So what can we, as parents do? Well, it’s unlikely you will be able to change your child’s teacher! It’s also unlikely that you will be aware of how they are influencing your child. But nurturing a child’s interest in science begins well before they go to school and once established should see them through any negativity. 

After all science is just part of our every day life. Opportunities arise every time you make bread or dry the clothes or make ice cubes or boil an egg or put soap in the bath or wipe condensation off the windows.  


Children are never too young to investigate. Watch them playing in water, in sand, with play dough, colour mixing,  building towers with bricks. Without realising they are testing volume, density, diffusion, balance, temperature, weight and so much more. This is why hands-on play is so important.   

With support and guidance and motivation a pre school child will enjoy trying to find out the answers to their own questions rather than relying and trusting the answers of others. 

But what if you are not interested in science or unsure how to help. If you can’t think of open ended questions or activities which will stimulate their interest? 

There are plenty of books and science kits and internet sites available but beware of those which require buying specialised equipment. There is no need! You probably already have everything you require in your cupboards! Also be wary of any which simply demonstrate how to carry out an investigation and provides the answer! 

Children require programmes to make them think and question.  The link below will take you to a site which does just this. 

            FUN SCIENCE FOR YOUNG CHILDREN

Evaporation with Lizzie Witch

​It was a big washing day today at Jumble House and, because we don’t have a garden, that means clothes hung from every window plus a drier in the bathroom. 

Lizzie Witch saw this as an excellent opportunity to teach us all about evaporation and steam and condensation. 

To watch the programme just click on this link (and please subscribe to our channel):-   Evaporation Programme

Lizzie left us with a challenge  and hear a a couple more: 

1. Water evaporates more quickly when it is warm than when it is cool.  Can you think of a way to,prove that this statement is true? 

2. Take two identical pieces of cloth.  Soak them in water and then squeeze the water out. Place one in a sealed plastic bag and spread the other out on the floor in a sunny place.  What do you think will happen by the same time tomorrow? 

 Check every couple of hours, record what you see and explain the results. 
 

Maisie and the Hedgehog.

It was a lovely Autumn day.

Warm and sunny.

Maisie Jumble was playing in the garden. Maisie liked tumbling around.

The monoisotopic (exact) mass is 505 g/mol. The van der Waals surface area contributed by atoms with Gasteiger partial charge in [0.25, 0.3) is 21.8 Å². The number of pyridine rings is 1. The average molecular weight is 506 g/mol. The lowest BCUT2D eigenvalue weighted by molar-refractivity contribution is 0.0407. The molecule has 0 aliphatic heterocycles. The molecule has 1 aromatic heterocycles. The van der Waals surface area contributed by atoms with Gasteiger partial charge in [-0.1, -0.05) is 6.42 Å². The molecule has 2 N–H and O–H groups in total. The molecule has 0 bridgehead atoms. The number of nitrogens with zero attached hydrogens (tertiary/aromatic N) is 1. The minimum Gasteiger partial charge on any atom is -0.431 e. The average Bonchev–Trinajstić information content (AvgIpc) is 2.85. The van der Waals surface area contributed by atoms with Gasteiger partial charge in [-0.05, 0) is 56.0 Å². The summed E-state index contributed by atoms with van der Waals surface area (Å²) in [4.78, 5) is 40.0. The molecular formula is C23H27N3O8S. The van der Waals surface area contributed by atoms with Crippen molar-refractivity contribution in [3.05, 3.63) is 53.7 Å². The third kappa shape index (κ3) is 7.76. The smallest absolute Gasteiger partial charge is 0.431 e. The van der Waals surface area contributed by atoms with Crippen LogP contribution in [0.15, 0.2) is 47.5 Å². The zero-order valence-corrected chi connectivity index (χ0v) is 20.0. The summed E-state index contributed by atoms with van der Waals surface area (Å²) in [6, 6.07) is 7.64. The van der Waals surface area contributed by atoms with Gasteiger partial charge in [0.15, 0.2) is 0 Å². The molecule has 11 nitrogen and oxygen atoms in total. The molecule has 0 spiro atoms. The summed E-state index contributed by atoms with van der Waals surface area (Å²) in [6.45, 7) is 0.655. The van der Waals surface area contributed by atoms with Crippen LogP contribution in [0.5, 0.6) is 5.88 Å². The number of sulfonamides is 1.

She was just about go into a headstand when ………

‘Rustle rustle’

What was that? wondered Maisie.

‘Rustle rustle’

There it was again.

Where was the noise coming from?

Maisie looked up at the trees.

She looked down at the grass.

She looked right and then left.

Where was the noise coming from?

Then, from under the bushes came the

most perculiar little creature.

Can you guess what it was?

Here are some clues.

It was small and roundish.

It had four tiny legs.

It had two eyes and a little pointed face and snout.

It was covered in prickles!

You’ve guessed?

Yes! It was a hedgehog. A very young hedgehog.

Maisie thought it was SO cute!

She wanted to keep it as a pet but knew not to.

It is not kind to keep wild animals as pets.

So, instead, Maisie enjoyed watching it in the garden.

Maisie had read about hedgehogs in story-books but she had never seen a real

one before .

Now her head was full of so many questions.

Why are they called hedgehogs?

Why do they have prickles ?

Why are their legs so short?

What do they eat?

Why do they have such a pointed snout?

What kind of an animal are they?

Maisie picked up the little hedgehog very carefully and do you know what it did?

 

 

Yes! It rolled into a ball. A very prickly ball.

‘Ouch! said Maisie. ‘Now I know why they have prickles. It’s to stop other animals

from catching and eating them!’

Maisie watched the hedgehog for a long time.

She saw it nuzzling the grass with its snout.

‘I wonder what the hedgehog is doing,’ thought Maisie.

‘It looks like it’s searching for something. I wonder what it can be?’

 

Maisie needs some help to find the answers to her other questions.

Can you help her?

Where do you think you can look ?

Try the links below.


http://youtu.be/Llg0jMumwyI

http://www.hedgehogstreet.org/pages/all-about-hedgehogs.html

 

…. and here is a short video of Maisie with the hedgehog.

 

Today is BONFIRE NIGHT in the UK.

A very dangerous day for hedgehogs who like to sleep in piles of leaves and sticks.